Java/J2EE is a robust, well-developed method for creating medium to large web applications. It has support from a number of large industry players. Sun Microsystems provides the Java. IBM (Websphere) and BEA Systems (Weblogic) are two major suppliers of web application servers and associated software to make it easy to create and manage these applications. There is a large body of Java programmers available to write the code. This technology stack works with a variety of databases and is particularly well-tuned to mainstream commercial databases like Oracle and DB2. IBM has developed a development environment called Eclipse that is making it easier to write applications, but in general, Java is associated with powerful applications built by capable programmers.

    LAMP (Linux, Apache, MySql, PHP) is a relatively new technology stack for building web applications that has been adopted for many small and medium-size web tasks because: (a) the entire
    technology stack is available through open-source; (b) it works well; (c) it is easy to learn; (d) it allows one to build a web application quickly; and (e) there are many open source code samples that can be bolted together to make a full solution. LAMP relies on CGI for data exchange between the server and browser, but the CGI commands are hidden from the developer. LAMP doesn't have all of the capabilities of J2EE, but it gains ground every year. Sites that use PHP can be seen by the ".php"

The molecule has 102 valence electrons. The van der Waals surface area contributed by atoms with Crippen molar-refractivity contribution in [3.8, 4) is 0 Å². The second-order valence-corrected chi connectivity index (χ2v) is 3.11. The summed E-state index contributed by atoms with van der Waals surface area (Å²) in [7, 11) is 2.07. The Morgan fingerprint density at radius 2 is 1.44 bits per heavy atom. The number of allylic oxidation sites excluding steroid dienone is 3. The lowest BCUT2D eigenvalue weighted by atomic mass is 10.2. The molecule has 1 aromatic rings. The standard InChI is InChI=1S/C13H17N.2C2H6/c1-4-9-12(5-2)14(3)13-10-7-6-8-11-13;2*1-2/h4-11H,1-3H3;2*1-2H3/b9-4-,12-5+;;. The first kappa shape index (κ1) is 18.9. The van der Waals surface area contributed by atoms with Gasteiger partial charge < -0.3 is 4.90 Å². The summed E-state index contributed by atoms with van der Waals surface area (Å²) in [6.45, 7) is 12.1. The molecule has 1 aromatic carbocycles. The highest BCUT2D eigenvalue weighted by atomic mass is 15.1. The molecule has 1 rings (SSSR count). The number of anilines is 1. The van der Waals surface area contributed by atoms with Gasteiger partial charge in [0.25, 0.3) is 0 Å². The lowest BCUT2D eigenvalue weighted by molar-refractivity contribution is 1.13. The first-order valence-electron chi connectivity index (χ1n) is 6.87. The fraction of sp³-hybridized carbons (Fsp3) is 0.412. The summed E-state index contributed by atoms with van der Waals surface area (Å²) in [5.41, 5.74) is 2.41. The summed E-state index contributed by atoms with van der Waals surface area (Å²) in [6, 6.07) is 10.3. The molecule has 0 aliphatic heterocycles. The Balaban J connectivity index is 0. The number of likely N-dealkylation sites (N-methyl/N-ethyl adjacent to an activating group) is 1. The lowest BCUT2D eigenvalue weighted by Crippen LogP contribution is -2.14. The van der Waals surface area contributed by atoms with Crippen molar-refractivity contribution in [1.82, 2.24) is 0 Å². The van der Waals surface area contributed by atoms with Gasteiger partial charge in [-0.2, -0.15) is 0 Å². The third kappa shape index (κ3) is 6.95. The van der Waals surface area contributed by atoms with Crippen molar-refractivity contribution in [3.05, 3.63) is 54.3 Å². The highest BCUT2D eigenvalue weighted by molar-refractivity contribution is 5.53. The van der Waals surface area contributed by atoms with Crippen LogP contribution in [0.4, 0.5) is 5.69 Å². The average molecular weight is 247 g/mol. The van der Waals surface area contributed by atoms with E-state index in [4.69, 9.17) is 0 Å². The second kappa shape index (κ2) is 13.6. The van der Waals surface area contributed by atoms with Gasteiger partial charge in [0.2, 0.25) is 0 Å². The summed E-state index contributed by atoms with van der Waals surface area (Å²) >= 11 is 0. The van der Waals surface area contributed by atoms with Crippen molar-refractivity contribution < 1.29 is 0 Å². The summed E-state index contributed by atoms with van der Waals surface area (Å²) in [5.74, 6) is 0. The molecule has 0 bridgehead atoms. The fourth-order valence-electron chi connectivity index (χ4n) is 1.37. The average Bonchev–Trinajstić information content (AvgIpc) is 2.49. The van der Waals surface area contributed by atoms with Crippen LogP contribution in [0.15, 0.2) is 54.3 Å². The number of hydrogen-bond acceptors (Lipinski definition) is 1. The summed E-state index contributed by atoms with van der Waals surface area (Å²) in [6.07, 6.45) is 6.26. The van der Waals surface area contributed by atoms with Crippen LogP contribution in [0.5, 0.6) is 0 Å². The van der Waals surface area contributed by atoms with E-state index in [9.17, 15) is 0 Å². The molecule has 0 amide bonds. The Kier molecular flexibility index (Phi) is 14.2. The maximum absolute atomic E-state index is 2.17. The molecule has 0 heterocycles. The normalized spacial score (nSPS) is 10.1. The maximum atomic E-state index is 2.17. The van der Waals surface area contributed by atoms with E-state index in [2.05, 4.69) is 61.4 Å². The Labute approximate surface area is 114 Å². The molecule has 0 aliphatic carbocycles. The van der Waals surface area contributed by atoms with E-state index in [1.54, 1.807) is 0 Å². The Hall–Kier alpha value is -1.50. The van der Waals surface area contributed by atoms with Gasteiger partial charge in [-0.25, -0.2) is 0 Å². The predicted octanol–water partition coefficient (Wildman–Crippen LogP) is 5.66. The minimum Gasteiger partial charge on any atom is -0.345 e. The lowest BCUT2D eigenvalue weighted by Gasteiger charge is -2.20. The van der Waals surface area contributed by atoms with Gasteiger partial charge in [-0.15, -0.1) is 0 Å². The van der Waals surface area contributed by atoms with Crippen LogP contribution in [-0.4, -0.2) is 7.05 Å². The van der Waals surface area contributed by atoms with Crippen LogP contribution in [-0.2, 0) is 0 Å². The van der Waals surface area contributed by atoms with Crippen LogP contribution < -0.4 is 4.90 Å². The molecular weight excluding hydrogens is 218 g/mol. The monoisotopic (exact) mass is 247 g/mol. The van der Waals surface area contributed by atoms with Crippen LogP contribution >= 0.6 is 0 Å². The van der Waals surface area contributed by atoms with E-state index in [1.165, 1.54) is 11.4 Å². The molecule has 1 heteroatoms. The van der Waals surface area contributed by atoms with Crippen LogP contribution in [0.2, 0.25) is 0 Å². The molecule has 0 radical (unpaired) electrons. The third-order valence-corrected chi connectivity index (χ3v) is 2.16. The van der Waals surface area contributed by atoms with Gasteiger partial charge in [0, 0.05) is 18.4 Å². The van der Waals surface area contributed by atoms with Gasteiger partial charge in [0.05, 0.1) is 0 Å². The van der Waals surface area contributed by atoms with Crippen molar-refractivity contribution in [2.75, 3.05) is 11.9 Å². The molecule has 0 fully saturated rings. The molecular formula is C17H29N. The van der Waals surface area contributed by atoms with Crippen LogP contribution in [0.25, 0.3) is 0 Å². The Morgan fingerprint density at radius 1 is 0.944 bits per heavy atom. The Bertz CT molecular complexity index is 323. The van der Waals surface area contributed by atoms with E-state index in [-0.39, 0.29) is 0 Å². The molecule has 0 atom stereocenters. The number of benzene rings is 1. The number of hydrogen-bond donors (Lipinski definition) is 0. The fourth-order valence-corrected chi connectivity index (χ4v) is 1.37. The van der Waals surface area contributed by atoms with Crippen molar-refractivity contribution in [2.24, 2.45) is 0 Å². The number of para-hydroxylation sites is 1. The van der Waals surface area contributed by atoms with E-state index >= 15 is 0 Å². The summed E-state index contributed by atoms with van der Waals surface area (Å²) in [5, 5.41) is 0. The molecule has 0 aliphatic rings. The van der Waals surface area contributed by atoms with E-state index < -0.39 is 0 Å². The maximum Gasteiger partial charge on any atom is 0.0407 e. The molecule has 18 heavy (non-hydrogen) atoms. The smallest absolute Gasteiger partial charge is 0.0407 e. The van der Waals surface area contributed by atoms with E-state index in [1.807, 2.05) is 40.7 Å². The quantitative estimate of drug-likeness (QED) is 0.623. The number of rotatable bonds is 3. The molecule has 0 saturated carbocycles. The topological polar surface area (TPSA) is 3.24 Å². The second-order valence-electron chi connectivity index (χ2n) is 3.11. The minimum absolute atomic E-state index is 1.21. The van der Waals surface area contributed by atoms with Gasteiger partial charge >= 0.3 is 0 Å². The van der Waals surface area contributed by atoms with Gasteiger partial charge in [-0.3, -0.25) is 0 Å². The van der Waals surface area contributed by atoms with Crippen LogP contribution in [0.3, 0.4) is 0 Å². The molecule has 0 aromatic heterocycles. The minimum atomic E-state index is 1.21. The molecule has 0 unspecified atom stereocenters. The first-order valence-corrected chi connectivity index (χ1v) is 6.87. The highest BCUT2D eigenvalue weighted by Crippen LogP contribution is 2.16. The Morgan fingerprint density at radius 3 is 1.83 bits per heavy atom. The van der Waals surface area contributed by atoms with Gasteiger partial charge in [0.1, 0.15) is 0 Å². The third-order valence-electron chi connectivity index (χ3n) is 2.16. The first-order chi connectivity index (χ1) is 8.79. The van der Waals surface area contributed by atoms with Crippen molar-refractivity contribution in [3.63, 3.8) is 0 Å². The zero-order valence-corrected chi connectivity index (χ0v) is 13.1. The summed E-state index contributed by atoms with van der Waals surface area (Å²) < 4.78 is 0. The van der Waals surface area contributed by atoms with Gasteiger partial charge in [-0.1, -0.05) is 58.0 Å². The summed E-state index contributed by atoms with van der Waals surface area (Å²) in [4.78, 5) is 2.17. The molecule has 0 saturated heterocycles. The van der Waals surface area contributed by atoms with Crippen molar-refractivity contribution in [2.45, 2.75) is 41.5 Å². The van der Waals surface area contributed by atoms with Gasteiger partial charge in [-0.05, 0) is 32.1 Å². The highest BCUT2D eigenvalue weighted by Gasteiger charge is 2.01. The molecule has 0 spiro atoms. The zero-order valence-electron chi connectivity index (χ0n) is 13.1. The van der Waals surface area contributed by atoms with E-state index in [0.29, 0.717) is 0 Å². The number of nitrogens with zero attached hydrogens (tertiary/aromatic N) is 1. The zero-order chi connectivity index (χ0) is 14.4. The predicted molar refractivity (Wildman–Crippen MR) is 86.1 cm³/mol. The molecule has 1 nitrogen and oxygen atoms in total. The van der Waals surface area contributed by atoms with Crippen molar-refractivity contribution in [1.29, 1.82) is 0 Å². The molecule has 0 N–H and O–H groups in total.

as part of the page name in the URL. LAMP has become especially popular with ISVs (independent software vendors) because they can create an application and sell it without having to pay for the underlying (open source) software.

    Microsoft .NET. Microsoft is using their .NET strategy to take over the server market the way in which Windows, Office, and Internet Explorer have taken over the desktop. The stack comprises
    a web server (ASP.NET) and two programming languages (VisualBasic.NET and C#.NET) that compete against PHP and Java respectively. They also have a database (SQL Server). Microsoft has
    done an excellent job making their products easy to use so a business analyst can create a web application without needing a programmer.